Reading image files in VHDL

Next up in the image processing series – [reading image files in VHDL](/node/60). This allows our testbenches to operate on real image data. After this we can create a camera model which will produce the pixels and synchronisation signals like a real camera so that we can do complete image tests of a processing pipeline.

Reading image files with VHDL part 1

Please note that this page talks rubbish – [here’s why](/node/62), and [here’s a better version](/node/65).

If we’re going to do some image processing in VHDL, we’re going to need to be able to read images in to our simulations. VHDL’s file handling is pretty poor to say the least, so we’ll keep things simple by only handling a very simple file format – namely [Portable Greymap (PGM)]( And for even more simplicity we’ll handle on one variant with 8-bit pixels (P2 format with Maxval<256).


Inadvertently made the front page of [Hackaday]( with the [solderless drawdio](

Which resulted in an order of magnitude more hits than normal before my server fell over with mysqld leaking its guts all over the console. The youtube [video of it in operation]( that is also linked to from Hackaday has now had 1600+ hits!

Image processing #002

# Detecting corners

Let’s use a corner detector as an example. [Corner detection]( is an important image processing task: corners are good things to track over several frames of an image sequence. Once you’ve tracked them you can infer 3-d positions for them.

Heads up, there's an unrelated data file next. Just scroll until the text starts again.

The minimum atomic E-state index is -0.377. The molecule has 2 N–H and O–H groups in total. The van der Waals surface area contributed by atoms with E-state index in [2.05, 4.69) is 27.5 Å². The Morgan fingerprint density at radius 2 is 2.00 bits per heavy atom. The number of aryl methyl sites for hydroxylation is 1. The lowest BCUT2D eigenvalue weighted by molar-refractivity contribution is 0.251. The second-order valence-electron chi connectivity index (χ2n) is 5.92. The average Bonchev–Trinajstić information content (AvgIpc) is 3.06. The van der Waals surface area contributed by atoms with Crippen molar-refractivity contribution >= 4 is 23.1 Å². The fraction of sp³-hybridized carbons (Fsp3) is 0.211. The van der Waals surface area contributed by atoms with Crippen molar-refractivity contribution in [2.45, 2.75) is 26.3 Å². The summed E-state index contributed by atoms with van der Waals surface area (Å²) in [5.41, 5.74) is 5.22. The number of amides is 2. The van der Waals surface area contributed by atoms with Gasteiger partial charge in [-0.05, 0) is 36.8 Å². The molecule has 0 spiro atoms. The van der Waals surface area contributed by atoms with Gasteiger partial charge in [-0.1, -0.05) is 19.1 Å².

Change of plan – from Scilab to Octave

OK, I started out on [Scilab](, but got frustrated! It’s too different to [Matlab]( – which has its flaws, but at least I’m familiar with them. I’m always going to be annoyed by the 1-based indexing of Matlab, but I’ve learned to deal with it.

Will this reduce the spam?

Thanks to [Ignacio Segura]( I have a new anti-spambot measure. Users won’t notice it (unless they browse with CSS turned off, or other such unusualness). Hopefully this will mean that a) I don’t have to “disapprove” loads of comment span every day, and b) I can allow anonymous commenting without having to approve it before it becomes visible.

Image processing #001a

[Ioannis mentioned another edge detector]( he’s fond of using – so here’s a comparison.

To summarise, his method involves shifting the image 1 pixel to the right, and subtracting it from the original image. And then doing the same but shifting one pixel down instead.

This is equivalent to convolving with

[1 -1]

rather than

[1 0 -1]
[2 0 -2]
[1 0 -1]

There’s two differences that are worth commenting on:

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Image processing series

I’ve begun a series of articles showing the stages of development of an image processing system. The aim is to go through from describing algorithms at a very high level in Scilab, making tradeoffs in implementation ideas, before describing the system in VHDL and comparing the results.

[Part 1 – edge detection](/node/46) is now up…

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